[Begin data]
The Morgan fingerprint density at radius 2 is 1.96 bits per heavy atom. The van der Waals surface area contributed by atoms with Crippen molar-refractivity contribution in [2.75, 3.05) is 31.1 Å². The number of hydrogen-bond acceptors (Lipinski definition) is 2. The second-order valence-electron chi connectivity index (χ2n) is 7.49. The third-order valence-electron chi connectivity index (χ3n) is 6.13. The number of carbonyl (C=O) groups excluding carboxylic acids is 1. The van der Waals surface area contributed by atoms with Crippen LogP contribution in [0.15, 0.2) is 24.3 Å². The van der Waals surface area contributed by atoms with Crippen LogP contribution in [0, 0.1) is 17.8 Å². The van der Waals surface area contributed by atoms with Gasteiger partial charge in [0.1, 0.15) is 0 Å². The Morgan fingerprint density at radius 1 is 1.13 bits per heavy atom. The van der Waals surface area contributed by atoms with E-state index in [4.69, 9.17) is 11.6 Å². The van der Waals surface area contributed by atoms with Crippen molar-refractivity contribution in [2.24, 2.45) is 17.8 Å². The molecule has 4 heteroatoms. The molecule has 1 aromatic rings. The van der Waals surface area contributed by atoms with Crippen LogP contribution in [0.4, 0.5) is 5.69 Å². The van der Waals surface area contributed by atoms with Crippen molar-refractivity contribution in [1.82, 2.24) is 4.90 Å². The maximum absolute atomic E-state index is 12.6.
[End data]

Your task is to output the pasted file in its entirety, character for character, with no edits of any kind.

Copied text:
The Morgan fingerprint density at radius 2 is 1.96 bits per heavy atom. The van der Waals surface area contributed by atoms with Crippen molar-refractivity contribution in [2.75, 3.05) is 31.1 Å². The number of hydrogen-bond acceptors (Lipinski definition) is 2. The second-order valence-electron chi connectivity index (χ2n) is 7.49. The third-order valence-electron chi connectivity index (χ3n) is 6.13. The number of carbonyl (C=O) groups excluding carboxylic acids is 1. The van der Waals surface area contributed by atoms with Crippen LogP contribution in [0.15, 0.2) is 24.3 Å². The van der Waals surface area contributed by atoms with Crippen LogP contribution in [0, 0.1) is 17.8 Å². The van der Waals surface area contributed by atoms with Gasteiger partial charge in [0.1, 0.15) is 0 Å². The Morgan fingerprint density at radius 1 is 1.13 bits per heavy atom. The van der Waals surface area contributed by atoms with E-state index in [4.69, 9.17) is 11.6 Å². The van der Waals surface area contributed by atoms with Crippen molar-refractivity contribution in [2.24, 2.45) is 17.8 Å². The molecule has 4 heteroatoms. The molecule has 1 aromatic rings. The van der Waals surface area contributed by atoms with Crippen LogP contribution in [0.4, 0.5) is 5.69 Å². The van der Waals surface area contributed by atoms with Crippen molar-refractivity contribution in [1.82, 2.24) is 4.90 Å². The maximum absolute atomic E-state index is 12.6.